One of the primary reasons that culture should evolve is to keep employees engaged in their work. However, the percentage of "engaged" workers — those who are highly involved, enthusiastic, and committed to their workplace — is just 35 percent, according to a 2019 Gallop study.
Increasingly, human resources is playing an important role in engaging employees in order to nurture company culture. Many executives already see the value. According to an article in SHRM, leaders from around the world say that enhancing employee engagement isone of their top five global business strategies.
Engaging employees hasn’t always been a top concern among executives. It was only in the early 1980s that the concept of culture began gaining traction in the world of work. Organizational scientists started realizing that understanding and defining company values — those previously unnamed assumptions, expectations, and collective memories — helped create cohesion and momentum.
In this era two prominent organizational scientists, Robert E. Quinn and Kim S. Cameron of the University of Michigan at Ann Arbor, developed four types of organizational culture: Clan, Adhocracy, Market, and Hierarchy.
Companies still rely on this framework to develop their unique corporate culture. It’s worth noting that the right culture for any given organization will be the one that fits its direction and strategy for confronting issues and challenges over time. Some organizations favor frequent and fast change, while others prefer incremental development.
HR teams need to remember that employee engagement isn’t set in stone — it can alter over time. For example, takeGallup’s decades-long organizational studies. Of hundreds of companies, many have improved employee engagement considerably over time; some have gone from less than 20 percent engagement to more than 70 percent. These organizations have homed in on creating “high development cultures” in which employees have the opportunities to develop their strengths and purpose into a career.
To begin, a company’s leaders should ask their employees, customers, board members, and other key stakeholders their perspectives on two sets of values: the company’s current core values and its aspirational values. Do they encourage mentorship? Are they results oriented? Do they work in quick sprints? Do they desire more or less of anything in particular? After gathering information, executives can coalesce this information into a starting point for shared values.
Following this process, it’s important that leaders initiate the attitudes, beliefs, and behaviors they want to see across the organization. In this way, managers switch from a culture of “boss” to “coach” as they lead by example.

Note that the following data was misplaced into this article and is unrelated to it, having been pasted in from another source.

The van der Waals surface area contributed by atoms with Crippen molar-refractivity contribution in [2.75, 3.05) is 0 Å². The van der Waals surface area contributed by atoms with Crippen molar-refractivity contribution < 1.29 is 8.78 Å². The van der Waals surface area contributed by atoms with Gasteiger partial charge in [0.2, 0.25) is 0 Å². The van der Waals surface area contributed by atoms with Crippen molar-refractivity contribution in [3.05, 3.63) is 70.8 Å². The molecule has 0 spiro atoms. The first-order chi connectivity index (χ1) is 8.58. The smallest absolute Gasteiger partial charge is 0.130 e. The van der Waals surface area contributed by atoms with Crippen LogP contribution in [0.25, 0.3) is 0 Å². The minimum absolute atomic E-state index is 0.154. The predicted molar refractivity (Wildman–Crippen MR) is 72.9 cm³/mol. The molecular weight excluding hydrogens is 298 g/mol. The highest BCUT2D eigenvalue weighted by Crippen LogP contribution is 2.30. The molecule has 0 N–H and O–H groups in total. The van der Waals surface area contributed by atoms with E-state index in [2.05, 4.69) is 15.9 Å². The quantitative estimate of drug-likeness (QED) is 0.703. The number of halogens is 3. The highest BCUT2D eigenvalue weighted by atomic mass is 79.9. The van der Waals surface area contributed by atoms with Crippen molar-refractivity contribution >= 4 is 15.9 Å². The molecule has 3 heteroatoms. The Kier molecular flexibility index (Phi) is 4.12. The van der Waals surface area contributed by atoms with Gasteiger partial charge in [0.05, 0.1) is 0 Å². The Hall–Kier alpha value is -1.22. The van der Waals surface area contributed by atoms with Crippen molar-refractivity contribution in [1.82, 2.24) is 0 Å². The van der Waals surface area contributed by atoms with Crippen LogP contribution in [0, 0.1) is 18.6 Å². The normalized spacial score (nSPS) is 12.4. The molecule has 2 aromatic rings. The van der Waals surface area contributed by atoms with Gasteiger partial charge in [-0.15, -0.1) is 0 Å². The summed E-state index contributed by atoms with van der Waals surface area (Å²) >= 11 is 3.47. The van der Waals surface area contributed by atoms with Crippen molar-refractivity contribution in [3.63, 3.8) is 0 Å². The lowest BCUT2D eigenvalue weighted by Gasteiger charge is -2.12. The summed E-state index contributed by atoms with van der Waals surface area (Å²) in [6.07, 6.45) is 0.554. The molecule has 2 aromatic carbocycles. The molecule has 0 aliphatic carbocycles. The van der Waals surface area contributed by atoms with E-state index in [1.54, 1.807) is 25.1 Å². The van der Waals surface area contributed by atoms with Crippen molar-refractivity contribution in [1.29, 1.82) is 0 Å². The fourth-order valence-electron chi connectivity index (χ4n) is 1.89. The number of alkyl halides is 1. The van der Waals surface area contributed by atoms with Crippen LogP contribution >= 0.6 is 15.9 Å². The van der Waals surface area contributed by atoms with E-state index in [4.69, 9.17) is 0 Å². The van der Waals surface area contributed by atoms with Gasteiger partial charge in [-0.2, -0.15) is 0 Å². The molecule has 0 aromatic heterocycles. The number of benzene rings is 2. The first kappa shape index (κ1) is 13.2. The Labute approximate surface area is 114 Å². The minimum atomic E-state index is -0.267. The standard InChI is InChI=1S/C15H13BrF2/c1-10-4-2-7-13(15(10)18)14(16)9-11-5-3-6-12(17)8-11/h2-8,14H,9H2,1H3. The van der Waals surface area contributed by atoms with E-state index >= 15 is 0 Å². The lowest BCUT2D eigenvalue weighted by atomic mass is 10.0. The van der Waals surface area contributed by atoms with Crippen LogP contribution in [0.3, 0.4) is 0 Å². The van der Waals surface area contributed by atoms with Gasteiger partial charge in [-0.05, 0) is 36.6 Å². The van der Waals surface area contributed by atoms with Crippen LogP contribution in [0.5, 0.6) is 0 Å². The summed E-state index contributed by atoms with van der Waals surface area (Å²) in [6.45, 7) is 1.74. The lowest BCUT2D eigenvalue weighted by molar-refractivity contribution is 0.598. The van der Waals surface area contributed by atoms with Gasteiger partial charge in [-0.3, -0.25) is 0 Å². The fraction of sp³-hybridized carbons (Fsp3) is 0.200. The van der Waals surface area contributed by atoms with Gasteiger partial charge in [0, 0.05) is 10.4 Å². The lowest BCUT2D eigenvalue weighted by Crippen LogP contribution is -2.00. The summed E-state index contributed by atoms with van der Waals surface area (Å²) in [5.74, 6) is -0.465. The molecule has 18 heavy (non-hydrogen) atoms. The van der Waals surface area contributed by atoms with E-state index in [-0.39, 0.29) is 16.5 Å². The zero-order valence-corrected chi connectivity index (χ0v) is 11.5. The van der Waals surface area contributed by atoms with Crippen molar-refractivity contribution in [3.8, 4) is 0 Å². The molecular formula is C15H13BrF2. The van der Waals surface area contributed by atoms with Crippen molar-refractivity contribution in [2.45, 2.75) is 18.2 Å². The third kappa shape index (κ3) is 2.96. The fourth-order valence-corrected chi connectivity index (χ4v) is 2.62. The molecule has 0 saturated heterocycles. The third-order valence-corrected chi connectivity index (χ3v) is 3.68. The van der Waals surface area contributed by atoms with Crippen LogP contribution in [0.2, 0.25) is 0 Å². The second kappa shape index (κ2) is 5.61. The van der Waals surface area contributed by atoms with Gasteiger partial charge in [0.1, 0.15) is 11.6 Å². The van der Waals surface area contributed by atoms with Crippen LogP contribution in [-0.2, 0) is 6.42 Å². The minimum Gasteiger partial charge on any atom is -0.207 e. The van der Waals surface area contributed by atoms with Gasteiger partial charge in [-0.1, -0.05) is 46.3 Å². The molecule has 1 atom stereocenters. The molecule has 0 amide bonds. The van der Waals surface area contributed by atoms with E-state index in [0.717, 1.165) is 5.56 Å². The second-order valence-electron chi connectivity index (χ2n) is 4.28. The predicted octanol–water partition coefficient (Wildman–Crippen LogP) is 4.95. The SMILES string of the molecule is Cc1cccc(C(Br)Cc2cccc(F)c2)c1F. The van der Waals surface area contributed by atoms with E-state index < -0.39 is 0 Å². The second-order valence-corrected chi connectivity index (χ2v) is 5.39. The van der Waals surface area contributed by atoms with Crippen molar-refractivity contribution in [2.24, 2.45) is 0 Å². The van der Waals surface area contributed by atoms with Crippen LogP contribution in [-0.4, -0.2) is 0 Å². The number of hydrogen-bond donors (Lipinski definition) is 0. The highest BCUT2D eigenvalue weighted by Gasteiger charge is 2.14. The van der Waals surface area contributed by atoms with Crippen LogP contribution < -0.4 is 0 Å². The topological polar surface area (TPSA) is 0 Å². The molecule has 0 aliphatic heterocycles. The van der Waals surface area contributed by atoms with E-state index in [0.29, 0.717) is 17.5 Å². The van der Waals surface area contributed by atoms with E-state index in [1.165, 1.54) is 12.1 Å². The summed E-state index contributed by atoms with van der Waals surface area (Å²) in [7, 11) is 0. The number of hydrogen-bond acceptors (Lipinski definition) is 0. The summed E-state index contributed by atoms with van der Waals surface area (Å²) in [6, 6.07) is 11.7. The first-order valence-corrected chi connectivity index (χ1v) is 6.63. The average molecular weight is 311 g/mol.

To help support a strong ongoing culture, HR needs to step up, too, in shaping and communicating the organization’s values and desired behavior. This can be accomplished by acquiring compatible new hires, talking about the company culture with current employees, and reinforcing behavior through peer-to-peer recognition that ties back to values. HR can keep an eye on progress by using tools to gather input throughout the employee lifecycle.
Tools like CultureIQ, above, provide organizations with data-based, people-driven insights that link culture to strategy.
While organizational change is constant, your company can take continual steps toward defining its purpose and brand — that is, why it exists and how it wants to be known. Over time, aligning your team members with your workplace culture will become a competitive advantage. Here’s how to turn your organization’s culture into an asset.
A strong culture fit can yield greater job satisfaction, longer tenure, and improved performance. To show candidates what you’re all about, integrate your culture into your employer brand messaging, job content, and interview processes.
To reach external talent, use career sites and social channels to broadcast your organizational culture. Prospects want a closer look at the day-to-day life at the company. Beyond job listings, your career page should highlight your company values and current employees through in-depth and specific stories. Telling job seekers about your company culture helps ensure that those who apply are opting in to the shared values and behavior.
Another important way to bolster organizational culture is by hiring from within. HR can encourage employees to pursue opportunities by providing internal mobility tools that teach them about career opportunities and allow them to express their interest in different roles.
The last point here is to stay operationally focused. Just like when managing your assets via a CMMS, managing your people requires the right tools and process.
Employees who feel included in decision-making are more motivated and engaged. According to an article in Forbes, a Tinypulse survey foundtransparency is the top factor contributing to employee happiness. You can utilizeemployee engagement software to help develop a culture of trust and inclusion.
Feedback tools like TINYpulse, above, encourage the whole team to provide input.
Feelings of safety and rapport can improve communication, collaboration, and alignment. It’s important to keep in mind that subcultures will likely develop among different departments and groups of people. Diversity should be championed and woven into a company’s overarching culture.
Once you’ve defined your culture and hired people who align with your values, you can encourage them to follow their instincts and get involved with their colleagues. Having a strong organizational culture is good for employees, too. It allows them to:
In essence, developing company-wide goals and approaches gives employees a master plan. With this information, they have the space to do three very important things: perform better, be more autonomous, and remain loyal to your organization.
Remember, you don’t need to do the work alone. Be sure to check out our lineup of thebest employee engagement software to make sure your culture keeps you sticking together — and evolving — into the future.